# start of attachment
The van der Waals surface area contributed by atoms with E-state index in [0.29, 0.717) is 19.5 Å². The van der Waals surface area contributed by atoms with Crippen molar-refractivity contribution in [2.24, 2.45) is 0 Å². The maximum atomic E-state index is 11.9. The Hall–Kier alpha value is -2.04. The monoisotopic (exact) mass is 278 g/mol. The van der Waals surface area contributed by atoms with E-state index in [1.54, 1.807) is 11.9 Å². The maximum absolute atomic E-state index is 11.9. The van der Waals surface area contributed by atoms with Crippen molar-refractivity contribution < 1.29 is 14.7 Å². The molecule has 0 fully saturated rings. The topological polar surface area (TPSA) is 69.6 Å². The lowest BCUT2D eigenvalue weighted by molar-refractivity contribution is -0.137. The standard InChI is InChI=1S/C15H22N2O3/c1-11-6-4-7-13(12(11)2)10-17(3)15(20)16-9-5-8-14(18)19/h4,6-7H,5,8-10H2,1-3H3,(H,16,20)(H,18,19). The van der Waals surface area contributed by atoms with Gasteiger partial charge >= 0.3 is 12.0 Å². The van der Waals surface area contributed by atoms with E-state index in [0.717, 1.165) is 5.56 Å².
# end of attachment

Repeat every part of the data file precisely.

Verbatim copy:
The van der Waals surface area contributed by atoms with E-state index in [0.29, 0.717) is 19.5 Å². The van der Waals surface area contributed by atoms with Crippen molar-refractivity contribution in [2.24, 2.45) is 0 Å². The maximum atomic E-state index is 11.9. The Hall–Kier alpha value is -2.04. The monoisotopic (exact) mass is 278 g/mol. The van der Waals surface area contributed by atoms with E-state index in [1.54, 1.807) is 11.9 Å². The maximum absolute atomic E-state index is 11.9. The van der Waals surface area contributed by atoms with Crippen molar-refractivity contribution < 1.29 is 14.7 Å². The molecule has 0 fully saturated rings. The topological polar surface area (TPSA) is 69.6 Å². The lowest BCUT2D eigenvalue weighted by molar-refractivity contribution is -0.137. The standard InChI is InChI=1S/C15H22N2O3/c1-11-6-4-7-13(12(11)2)10-17(3)15(20)16-9-5-8-14(18)19/h4,6-7H,5,8-10H2,1-3H3,(H,16,20)(H,18,19). The van der Waals surface area contributed by atoms with Gasteiger partial charge >= 0.3 is 12.0 Å². The van der Waals surface area contributed by atoms with E-state index in [0.717, 1.165) is 5.56 Å².